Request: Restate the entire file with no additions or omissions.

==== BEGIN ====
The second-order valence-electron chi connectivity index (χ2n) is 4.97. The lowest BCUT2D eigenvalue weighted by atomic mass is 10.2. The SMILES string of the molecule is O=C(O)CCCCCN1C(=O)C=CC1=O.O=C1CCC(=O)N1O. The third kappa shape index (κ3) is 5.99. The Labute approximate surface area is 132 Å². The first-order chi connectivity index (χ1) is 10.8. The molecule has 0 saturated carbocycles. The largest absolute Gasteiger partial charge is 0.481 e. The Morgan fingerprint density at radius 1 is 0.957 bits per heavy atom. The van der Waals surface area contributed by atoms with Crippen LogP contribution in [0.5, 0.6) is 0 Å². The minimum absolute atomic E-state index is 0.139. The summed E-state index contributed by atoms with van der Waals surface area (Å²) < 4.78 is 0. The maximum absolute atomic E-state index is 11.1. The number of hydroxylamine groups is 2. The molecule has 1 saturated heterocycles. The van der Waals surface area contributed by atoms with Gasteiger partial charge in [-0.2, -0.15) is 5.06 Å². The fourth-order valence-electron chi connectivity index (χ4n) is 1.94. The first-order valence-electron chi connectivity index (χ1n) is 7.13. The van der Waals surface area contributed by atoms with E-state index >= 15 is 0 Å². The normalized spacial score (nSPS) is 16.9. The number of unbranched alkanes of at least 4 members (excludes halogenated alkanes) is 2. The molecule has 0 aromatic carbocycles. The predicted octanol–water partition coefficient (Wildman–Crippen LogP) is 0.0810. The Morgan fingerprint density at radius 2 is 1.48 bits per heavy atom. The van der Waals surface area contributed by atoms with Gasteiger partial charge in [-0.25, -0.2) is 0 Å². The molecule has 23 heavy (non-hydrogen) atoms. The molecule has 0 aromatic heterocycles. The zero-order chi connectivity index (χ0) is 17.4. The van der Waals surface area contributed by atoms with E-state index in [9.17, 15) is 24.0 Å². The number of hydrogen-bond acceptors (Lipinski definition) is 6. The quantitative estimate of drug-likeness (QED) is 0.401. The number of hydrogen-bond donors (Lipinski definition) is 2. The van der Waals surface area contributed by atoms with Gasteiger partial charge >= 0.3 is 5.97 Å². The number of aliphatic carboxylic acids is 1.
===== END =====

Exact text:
The second-order valence-electron chi connectivity index (χ2n) is 4.97. The lowest BCUT2D eigenvalue weighted by atomic mass is 10.2. The SMILES string of the molecule is O=C(O)CCCCCN1C(=O)C=CC1=O.O=C1CCC(=O)N1O. The third kappa shape index (κ3) is 5.99. The Labute approximate surface area is 132 Å². The first-order chi connectivity index (χ1) is 10.8. The molecule has 0 saturated carbocycles. The largest absolute Gasteiger partial charge is 0.481 e. The Morgan fingerprint density at radius 1 is 0.957 bits per heavy atom. The van der Waals surface area contributed by atoms with Crippen LogP contribution in [0.5, 0.6) is 0 Å². The minimum absolute atomic E-state index is 0.139. The summed E-state index contributed by atoms with van der Waals surface area (Å²) < 4.78 is 0. The maximum absolute atomic E-state index is 11.1. The number of hydroxylamine groups is 2. The molecule has 1 saturated heterocycles. The van der Waals surface area contributed by atoms with Gasteiger partial charge in [-0.2, -0.15) is 5.06 Å². The fourth-order valence-electron chi connectivity index (χ4n) is 1.94. The first-order valence-electron chi connectivity index (χ1n) is 7.13. The van der Waals surface area contributed by atoms with E-state index >= 15 is 0 Å². The normalized spacial score (nSPS) is 16.9. The number of unbranched alkanes of at least 4 members (excludes halogenated alkanes) is 2. The molecule has 0 aromatic carbocycles. The predicted octanol–water partition coefficient (Wildman–Crippen LogP) is 0.0810. The Morgan fingerprint density at radius 2 is 1.48 bits per heavy atom. The van der Waals surface area contributed by atoms with Gasteiger partial charge in [-0.25, -0.2) is 0 Å². The molecule has 23 heavy (non-hydrogen) atoms. The molecule has 0 aromatic heterocycles. The zero-order chi connectivity index (χ0) is 17.4. The van der Waals surface area contributed by atoms with E-state index in [9.17, 15) is 24.0 Å². The number of hydrogen-bond acceptors (Lipinski definition) is 6. The quantitative estimate of drug-likeness (QED) is 0.401. The number of hydrogen-bond donors (Lipinski definition) is 2. The van der Waals surface area contributed by atoms with Gasteiger partial charge >= 0.3 is 5.97 Å². The number of aliphatic carboxylic acids is 1.